The Changing Face of Disaster Planning

In the past, companies that dealt with a disaster would call in the reinforcements using a phone tree and use a recovery checklist to make sure that all was in order. In the wake of recent natural disasters, including Superstorm Sandy and other events, the landscape of disaster preparedness has changed. Below are some areas that businesses might need to reassess in order to accommodate the changing face and severity of future disasters, according to www.journalofaccountancy.com.

Communication

Gone are the days when communication in the wake of a disaster were all but assured. Companies need to design robust response plans that take into account that communication methods such as cells or wireless could be wiped out or severely hampered. As was shown in the recent Boston bombings, calling on a cell phone was all but impossible, with texting becoming the preferred method of communication due to its lessened demand on bandwidth. Companies also need to consider an offsite location where employees can meet and have a Wi-Fi connection. This allows work to continue even with the main office out of the loop.

Employees Are People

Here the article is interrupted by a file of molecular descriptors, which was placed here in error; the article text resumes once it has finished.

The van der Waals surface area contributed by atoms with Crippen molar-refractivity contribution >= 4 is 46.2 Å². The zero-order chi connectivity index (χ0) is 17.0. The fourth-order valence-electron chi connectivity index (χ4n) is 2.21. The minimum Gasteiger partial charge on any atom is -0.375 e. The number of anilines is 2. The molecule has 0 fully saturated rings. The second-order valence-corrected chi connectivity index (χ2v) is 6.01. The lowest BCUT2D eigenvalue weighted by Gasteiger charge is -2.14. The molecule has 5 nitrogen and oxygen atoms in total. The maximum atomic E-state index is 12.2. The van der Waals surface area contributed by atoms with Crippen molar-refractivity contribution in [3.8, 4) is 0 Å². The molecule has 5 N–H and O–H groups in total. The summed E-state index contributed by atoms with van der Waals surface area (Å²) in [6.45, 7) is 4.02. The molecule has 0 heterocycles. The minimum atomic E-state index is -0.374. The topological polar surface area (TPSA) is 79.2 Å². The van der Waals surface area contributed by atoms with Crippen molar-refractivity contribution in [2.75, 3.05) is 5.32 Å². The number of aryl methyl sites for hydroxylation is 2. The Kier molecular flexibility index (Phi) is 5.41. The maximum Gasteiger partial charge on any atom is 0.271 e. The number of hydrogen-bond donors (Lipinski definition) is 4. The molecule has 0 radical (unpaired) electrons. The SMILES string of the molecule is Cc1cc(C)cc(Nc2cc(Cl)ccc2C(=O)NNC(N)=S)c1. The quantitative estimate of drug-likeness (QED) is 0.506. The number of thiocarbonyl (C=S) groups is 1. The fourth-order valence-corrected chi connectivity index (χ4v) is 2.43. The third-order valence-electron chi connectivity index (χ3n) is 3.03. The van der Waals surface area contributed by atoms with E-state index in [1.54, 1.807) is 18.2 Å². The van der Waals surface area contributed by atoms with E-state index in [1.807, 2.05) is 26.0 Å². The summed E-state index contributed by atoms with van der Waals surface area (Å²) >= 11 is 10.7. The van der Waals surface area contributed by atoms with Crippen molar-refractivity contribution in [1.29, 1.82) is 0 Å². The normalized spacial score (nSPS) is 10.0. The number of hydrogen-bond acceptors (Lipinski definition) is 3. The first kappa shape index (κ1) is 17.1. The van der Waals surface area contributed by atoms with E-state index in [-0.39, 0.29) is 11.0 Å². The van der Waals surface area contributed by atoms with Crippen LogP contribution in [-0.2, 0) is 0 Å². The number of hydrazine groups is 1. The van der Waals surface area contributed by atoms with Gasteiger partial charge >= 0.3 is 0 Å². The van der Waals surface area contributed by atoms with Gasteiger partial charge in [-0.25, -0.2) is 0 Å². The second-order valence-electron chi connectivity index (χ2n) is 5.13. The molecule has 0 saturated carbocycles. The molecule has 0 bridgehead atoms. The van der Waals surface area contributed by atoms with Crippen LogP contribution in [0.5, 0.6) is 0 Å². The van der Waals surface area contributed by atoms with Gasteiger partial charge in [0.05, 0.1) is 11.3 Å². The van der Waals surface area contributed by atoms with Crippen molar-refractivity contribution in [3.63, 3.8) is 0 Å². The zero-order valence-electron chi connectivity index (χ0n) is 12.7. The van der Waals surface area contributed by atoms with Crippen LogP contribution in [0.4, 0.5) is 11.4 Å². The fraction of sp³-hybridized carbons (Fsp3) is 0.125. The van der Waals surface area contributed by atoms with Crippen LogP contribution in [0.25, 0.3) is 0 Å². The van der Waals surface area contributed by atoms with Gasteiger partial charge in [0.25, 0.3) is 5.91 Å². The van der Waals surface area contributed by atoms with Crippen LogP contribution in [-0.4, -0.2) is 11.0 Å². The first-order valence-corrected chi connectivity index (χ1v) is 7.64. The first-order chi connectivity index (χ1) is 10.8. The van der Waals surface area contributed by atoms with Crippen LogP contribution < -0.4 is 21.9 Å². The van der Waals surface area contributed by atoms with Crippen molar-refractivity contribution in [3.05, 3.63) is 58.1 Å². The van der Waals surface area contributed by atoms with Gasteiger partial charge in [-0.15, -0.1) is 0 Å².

Company leaders need to keep in mind that their employees are people too. With most having families to care of, nothing is worse than having to report for work while their family might still be in danger. Some leeway and time should be given to allow workers to take care of and make sure their families are OK first. This allows them to focus on the job better and gives them peace of mind. And once employees do make it back, companies should provide counseling to help those who might have been mentally and emotionally impacted by a loss.

Impact on the Business

The business impact of future disasters is also set to increase. By anticipating which areas need improvement, from a business standpoint, companies can better protect their assets. One example would be to store all important documents onsite within airtight and watertight containers in a safe room. This keeps confidential and all important work documents safe from harm. Storing them this way overnight can likewise keep them safe, even if a disaster strikes while the office is closed.

 

For more information about the changing face of disaster management, visit: http://www.journalofaccountancy.com/Issues/2013/May/20127000.htm